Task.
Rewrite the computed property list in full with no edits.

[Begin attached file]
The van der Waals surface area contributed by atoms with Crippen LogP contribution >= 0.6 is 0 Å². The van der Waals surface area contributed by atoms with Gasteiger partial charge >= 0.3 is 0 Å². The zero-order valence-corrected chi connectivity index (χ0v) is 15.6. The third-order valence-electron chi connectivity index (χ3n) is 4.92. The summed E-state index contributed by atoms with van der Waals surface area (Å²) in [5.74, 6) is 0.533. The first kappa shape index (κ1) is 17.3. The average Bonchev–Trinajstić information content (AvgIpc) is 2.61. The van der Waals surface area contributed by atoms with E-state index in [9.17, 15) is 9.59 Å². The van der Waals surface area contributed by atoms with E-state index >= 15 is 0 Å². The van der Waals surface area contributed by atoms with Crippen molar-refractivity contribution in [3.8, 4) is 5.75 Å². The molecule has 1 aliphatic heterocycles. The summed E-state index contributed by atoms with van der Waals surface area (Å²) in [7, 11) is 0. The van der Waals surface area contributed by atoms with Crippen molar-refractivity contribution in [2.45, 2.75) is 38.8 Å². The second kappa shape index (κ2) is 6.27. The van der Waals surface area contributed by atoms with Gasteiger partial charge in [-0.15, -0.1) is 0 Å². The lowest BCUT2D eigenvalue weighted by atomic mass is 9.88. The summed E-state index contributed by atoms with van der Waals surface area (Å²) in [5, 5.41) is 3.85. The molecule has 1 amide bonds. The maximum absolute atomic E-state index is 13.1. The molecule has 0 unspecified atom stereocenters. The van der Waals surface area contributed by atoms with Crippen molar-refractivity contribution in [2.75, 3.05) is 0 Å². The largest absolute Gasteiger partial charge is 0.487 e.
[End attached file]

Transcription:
The van der Waals surface area contributed by atoms with Crippen LogP contribution >= 0.6 is 0 Å². The van der Waals surface area contributed by atoms with Gasteiger partial charge >= 0.3 is 0 Å². The zero-order valence-corrected chi connectivity index (χ0v) is 15.6. The third-order valence-electron chi connectivity index (χ3n) is 4.92. The summed E-state index contributed by atoms with van der Waals surface area (Å²) in [5.74, 6) is 0.533. The first kappa shape index (κ1) is 17.3. The average Bonchev–Trinajstić information content (AvgIpc) is 2.61. The van der Waals surface area contributed by atoms with E-state index in [9.17, 15) is 9.59 Å². The van der Waals surface area contributed by atoms with E-state index >= 15 is 0 Å². The van der Waals surface area contributed by atoms with Crippen molar-refractivity contribution in [3.8, 4) is 5.75 Å². The molecule has 1 aliphatic heterocycles. The summed E-state index contributed by atoms with van der Waals surface area (Å²) in [7, 11) is 0. The van der Waals surface area contributed by atoms with Crippen molar-refractivity contribution in [2.45, 2.75) is 38.8 Å². The second kappa shape index (κ2) is 6.27. The van der Waals surface area contributed by atoms with Gasteiger partial charge in [-0.15, -0.1) is 0 Å². The lowest BCUT2D eigenvalue weighted by atomic mass is 9.88. The summed E-state index contributed by atoms with van der Waals surface area (Å²) in [5, 5.41) is 3.85. The molecule has 1 amide bonds. The maximum absolute atomic E-state index is 13.1. The molecule has 0 unspecified atom stereocenters. The van der Waals surface area contributed by atoms with Crippen molar-refractivity contribution in [2.75, 3.05) is 0 Å². The largest absolute Gasteiger partial charge is 0.487 e.